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Think you should really spend some time on it since i just tested it and it works very well !

It gives you ie6 with the chromium speed !

And google will surely have enough power to spread it a little. Also you can advice your users to install chrome frame for your application if you really need it.

If you can install flash on ie6, you'll be able to install chrome frame.

Some users that can't install google chrome, will be able to install chrome frame.

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I agree with you when you say that you don't like to demand anything of your users. That's generally a good philosophy. I would recommend evaluating how much you need the Canvas and how slow JavaScript really is.

Considering that IE is still the most popular browser (well, the most widely used, anyway), if your web-application is going to be used, you have to take IE into account (as you already are). The real question to ask is, "How much is the user's experience going to suffer if they use IE 'as is'?" If it really will degrade performance, and it will hurt your user base, then, yes, I would check out Google Chrome Frame.

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"I would recommend evaluating how much you need the Canvas and how slow JavaScript really is." Heh. Visualization in the browser is what I do. For those with lame browsers, I provide static info, but for powerful browsers I let the user interact, which helps the user understand the data much better. –  Nosredna Sep 23 '09 at 14:49
In that case, then, yes, I think it would definitely be worth checking out GCF. Maybe Google has even considered the problem of IT lockdown - I don't know. (Kudos to you, BTW, for the work you do supporting IE6...I don't envy you.) –  JasCav Sep 23 '09 at 14:52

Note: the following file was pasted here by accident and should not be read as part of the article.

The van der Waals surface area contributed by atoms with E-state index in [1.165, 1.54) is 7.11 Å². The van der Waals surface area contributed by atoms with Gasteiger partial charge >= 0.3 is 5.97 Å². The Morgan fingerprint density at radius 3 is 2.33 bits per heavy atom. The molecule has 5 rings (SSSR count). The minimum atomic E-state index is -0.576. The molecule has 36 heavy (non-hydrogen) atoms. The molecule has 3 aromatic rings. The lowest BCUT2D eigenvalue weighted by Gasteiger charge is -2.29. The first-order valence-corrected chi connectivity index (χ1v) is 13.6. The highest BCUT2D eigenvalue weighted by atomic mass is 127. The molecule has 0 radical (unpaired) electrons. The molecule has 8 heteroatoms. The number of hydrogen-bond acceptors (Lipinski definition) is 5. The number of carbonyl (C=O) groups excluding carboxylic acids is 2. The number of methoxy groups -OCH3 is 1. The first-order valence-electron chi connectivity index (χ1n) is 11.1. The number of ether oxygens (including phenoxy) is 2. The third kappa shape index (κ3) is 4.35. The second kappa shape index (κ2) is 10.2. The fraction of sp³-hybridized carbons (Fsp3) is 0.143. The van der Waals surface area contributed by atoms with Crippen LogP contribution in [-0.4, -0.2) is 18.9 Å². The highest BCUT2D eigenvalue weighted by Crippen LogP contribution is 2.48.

I was told by a friend who works at a large retail site that he sees a much larger IE6 percentage than is commonly reported. I don't know if retail in general sees that, but I must tell you, I almost cried that day. :-) –  Nosredna Sep 23 '09 at 14:58

I think it is a good alternative to sites which are considering not maintaining support for IE6.

Recently some big sites stopped working in IE6, they could ask for chrome frame instead of showing you can't access that site in your browser.

Is something good also for improving performance for google chrome frame users.

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What big sites stopped working in IE6? –  Nosredna Sep 23 '09 at 19:13
Youtube is phasing out support for ie6. It still works but there is no guarantee it will in the future –  Neil Aitken Sep 24 '09 at 16:42
Orkut, for instance (it is the google's facebook, very popular here in Brazil, more than facebook). But I've seen other sites not supporting IE6, don't remember now which ones. –  Victor Rodrigues Sep 24 '09 at 20:43

I'd say no. It is a waste to spend time evaluating it.

Whoever can and want to install extensions to IE6/7/8 can and should install a modern browser (Firefox/Safari/Chrome). The benefit would be both better performance and better support of standards across the board, more than a plugin for IE can provide.

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I don't think it is a waste of time evaluating Google Chrome Frame. For some platforms like Rails, making your site compatible is something pretty simple to do, all you need is to add a line into your config and it writes the chrome frame tag into the response. I will increase performance and compatibility for some users, I don't think considering it is a waste of time. –  Victor Rodrigues Sep 25 '09 at 14:35